My View: Real action needed to ease housing crisis
The recent publication of frequent contributor Jim Speirs' letter (Wheeler's re-election is easily assured, unfortunately, Dec. 27) is flat-out backward: Speirs says that Wheeler is assured re-election because he has "pandered to the homeless" and "marginalized police."
This is erroneous, at best. A rather different point of view might be that of Karen Batts.
Is Wheeler haunted by the ghost of Batts? Karen was a 52-year-old African-American woman who, after paying rent for seven years for her downtown Portland apartment, was evicted by her "nonprofit" landlord. Shortly thereafter, Batts froze to death in the winter of 2016 in a downtown parking garage.
Wheeler's end-of-year news conference focused on progress regarding homeless issues and stressed the importance of people in the community volunteering to help the homeless. Well and good. The mayor's news conference emphasized that more than 10,000 people have been helped on homeless issues. Also a good thing.
However, housing activists note that the Oregon Department of Transportation and the city of Portland now are planning evictions starting this month of homeless folks who are camping outside on ODOT property.
Local Portlanders, local nonprofits and local media alike have noted that there continues to be hundreds — and perhaps, thousands — of people in our community this winter who are sleeping on sidewalks, in tents and under tarps.
Isn't Oregon supposed to be a blue state with what is now a supermajority in the state Legislature in Salem? Batts, a former Grant High and Portland State University student, before her tragic death at age 52, was one of the casualties, like many folks who die outside each year during Portland's "mild" winters. Is Portland really a liberal, progressive city or a U.S. version of Calcutta, India?
What's wrong with this picture?
To take action, many of us with the newly revitalized chapter of the Portland Gray Panthers were happy to volunteer to help pass the $653 million housing bond approved by voters in November. But government officials, managers of local nongovernmental organizations, and media in our area are all quick to note that the housing crisis is a national issue, that it has been building over a number of years, and that there is no quick fix to this complicated problem.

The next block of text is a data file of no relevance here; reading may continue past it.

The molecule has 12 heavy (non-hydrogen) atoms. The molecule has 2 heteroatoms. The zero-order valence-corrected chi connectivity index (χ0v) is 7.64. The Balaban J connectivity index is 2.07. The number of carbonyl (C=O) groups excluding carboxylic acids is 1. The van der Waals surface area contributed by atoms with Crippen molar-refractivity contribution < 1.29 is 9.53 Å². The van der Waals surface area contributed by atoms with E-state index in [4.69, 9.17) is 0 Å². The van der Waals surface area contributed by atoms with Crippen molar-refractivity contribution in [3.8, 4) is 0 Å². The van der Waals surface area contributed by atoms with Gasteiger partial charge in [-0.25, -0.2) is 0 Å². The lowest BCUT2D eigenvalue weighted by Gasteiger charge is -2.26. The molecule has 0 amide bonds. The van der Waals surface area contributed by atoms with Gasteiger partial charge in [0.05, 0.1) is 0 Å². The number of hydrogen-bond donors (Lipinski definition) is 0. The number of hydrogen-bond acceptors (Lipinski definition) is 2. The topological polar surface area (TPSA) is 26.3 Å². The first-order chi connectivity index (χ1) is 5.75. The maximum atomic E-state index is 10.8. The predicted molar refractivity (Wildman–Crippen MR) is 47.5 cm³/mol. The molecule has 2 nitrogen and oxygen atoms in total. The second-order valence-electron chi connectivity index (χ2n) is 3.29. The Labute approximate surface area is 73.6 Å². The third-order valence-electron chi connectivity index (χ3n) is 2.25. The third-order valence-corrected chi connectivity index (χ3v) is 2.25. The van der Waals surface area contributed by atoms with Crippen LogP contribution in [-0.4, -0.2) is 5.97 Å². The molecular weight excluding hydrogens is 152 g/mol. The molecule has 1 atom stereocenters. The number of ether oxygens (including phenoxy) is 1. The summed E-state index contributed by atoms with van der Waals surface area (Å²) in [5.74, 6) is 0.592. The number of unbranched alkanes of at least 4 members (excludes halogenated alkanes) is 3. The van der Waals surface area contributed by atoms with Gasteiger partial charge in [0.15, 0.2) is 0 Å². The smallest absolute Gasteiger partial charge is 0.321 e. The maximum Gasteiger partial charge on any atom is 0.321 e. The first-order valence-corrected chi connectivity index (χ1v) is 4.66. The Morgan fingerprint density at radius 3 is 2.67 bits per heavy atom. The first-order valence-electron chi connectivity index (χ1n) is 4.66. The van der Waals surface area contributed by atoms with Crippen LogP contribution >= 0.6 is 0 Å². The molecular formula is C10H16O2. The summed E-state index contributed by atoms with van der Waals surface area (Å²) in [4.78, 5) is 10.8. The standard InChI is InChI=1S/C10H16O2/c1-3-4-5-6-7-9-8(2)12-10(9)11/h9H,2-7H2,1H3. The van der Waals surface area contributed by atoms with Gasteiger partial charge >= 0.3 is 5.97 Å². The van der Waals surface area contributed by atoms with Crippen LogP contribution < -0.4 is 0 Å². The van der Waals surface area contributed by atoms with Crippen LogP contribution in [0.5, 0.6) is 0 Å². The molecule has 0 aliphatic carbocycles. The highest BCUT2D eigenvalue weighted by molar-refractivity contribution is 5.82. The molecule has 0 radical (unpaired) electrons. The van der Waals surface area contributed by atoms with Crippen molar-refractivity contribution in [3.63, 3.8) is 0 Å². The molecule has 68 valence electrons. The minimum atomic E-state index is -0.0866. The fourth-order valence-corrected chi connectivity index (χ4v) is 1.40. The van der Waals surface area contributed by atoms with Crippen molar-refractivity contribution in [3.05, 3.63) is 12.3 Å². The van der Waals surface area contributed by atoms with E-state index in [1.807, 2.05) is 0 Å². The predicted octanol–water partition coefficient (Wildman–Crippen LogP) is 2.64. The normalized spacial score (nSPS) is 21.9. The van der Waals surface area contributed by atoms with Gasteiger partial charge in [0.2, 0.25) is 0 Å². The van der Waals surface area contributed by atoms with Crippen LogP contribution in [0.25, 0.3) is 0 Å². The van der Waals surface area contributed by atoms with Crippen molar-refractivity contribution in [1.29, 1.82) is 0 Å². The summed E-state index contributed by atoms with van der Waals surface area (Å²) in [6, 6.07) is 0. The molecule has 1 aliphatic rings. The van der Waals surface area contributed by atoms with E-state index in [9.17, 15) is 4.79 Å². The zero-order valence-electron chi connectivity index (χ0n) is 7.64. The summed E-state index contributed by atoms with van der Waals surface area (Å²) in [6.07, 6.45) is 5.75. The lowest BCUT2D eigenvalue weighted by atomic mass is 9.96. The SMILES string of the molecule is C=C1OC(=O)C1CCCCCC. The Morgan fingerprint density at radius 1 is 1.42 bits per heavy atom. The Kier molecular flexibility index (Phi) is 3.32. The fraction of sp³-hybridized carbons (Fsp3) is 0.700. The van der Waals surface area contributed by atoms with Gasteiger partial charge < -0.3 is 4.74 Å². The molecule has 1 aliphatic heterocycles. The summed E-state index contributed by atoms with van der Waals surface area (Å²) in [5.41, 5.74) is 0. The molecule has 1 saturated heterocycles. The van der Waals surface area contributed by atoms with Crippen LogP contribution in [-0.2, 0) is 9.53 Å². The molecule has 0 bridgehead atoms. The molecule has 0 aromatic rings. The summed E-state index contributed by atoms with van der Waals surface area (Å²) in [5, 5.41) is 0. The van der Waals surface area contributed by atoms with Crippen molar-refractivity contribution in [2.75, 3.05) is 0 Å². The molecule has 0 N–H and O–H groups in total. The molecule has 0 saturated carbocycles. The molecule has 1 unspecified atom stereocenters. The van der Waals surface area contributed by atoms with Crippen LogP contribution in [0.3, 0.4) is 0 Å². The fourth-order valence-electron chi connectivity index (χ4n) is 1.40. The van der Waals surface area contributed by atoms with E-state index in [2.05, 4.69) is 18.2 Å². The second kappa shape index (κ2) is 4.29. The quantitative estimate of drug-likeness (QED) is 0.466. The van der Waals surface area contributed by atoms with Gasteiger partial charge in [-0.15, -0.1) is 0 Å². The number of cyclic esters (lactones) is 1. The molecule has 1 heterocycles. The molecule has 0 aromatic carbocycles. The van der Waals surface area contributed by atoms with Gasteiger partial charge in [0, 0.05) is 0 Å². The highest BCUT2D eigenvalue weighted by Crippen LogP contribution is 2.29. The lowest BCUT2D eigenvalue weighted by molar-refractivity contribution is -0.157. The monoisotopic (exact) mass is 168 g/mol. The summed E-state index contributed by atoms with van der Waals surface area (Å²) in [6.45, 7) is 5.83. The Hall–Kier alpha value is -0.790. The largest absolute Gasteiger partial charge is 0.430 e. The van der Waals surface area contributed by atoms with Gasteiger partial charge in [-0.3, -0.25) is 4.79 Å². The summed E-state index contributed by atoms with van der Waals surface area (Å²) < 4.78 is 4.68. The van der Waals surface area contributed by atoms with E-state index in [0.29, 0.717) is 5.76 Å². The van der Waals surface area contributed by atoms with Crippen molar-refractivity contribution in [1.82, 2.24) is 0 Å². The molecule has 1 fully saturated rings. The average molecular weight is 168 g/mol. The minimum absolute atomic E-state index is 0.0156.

As Gray Panther organizers who identify far more with the likes of SDS (Students for a Democratic Society) or even today's anti-racist, anti-fascist Antifa protesters — we believe the likes of AARP (for example) have not been sufficiently outraged by our city's housing emergency.
What is to be done? The anarchist faction of Gray Panthers in Portland suggests a massive, organized squatters movement might be one tactic, given the large number of empty buildings and the vast number of cranes in our city that are now building numerous high rises and condos for housing that costs as much as $2,000 a month in rent.
Many older folks have (as have many other people) simply been priced out of housing in the Northwest.
Other activists have suggested that pooling resources by area tenants via a citywide rent strike might be one way to establish an escrow account, force real estate speculators, scofflaw landlords and government officials alike to reckon with a tenant-pooled rent amount that does not go into landlord pockets, but rather demands action now to fix the housing crisis.
More than political rhetoric and more than volunteering with nonprofits clearly is needed. Getting the Oregon Legislature to finally pass rent control legislation and lifting the ban on cities enacting rent control laws (San Francisco, New York City and even Berlin have rent control now) would be one significant way to halt price gouging against tenants in our city.
An additional step would include a sizable raise in the minimum wage, in order to keep up with exorbitant, so-called free market rent hikes. How much of an increase would do the trick? Thirty dollars, $40 or even $50 an hour as a minimum wage? Even in a supermajority blue state, such a tactic seems unlikely.
As a community, should we ourselves be "haunted" by the ghost of Karen Batts? Absolutely, yes. More importantly, as a millionaire mayor and an elected official, should Ted Wheeler be haunted by Karen's ghost as we enter 2019?
Short of the millionaire mayor from Harvard spending a couple nights outside sleeping on the ground at R2D2 or Dignity Village, shivering outside in the cold — Wheeler should have nightmares featuring Batts.
And what would Karen Batts say to Ted Wheeler in such a dream?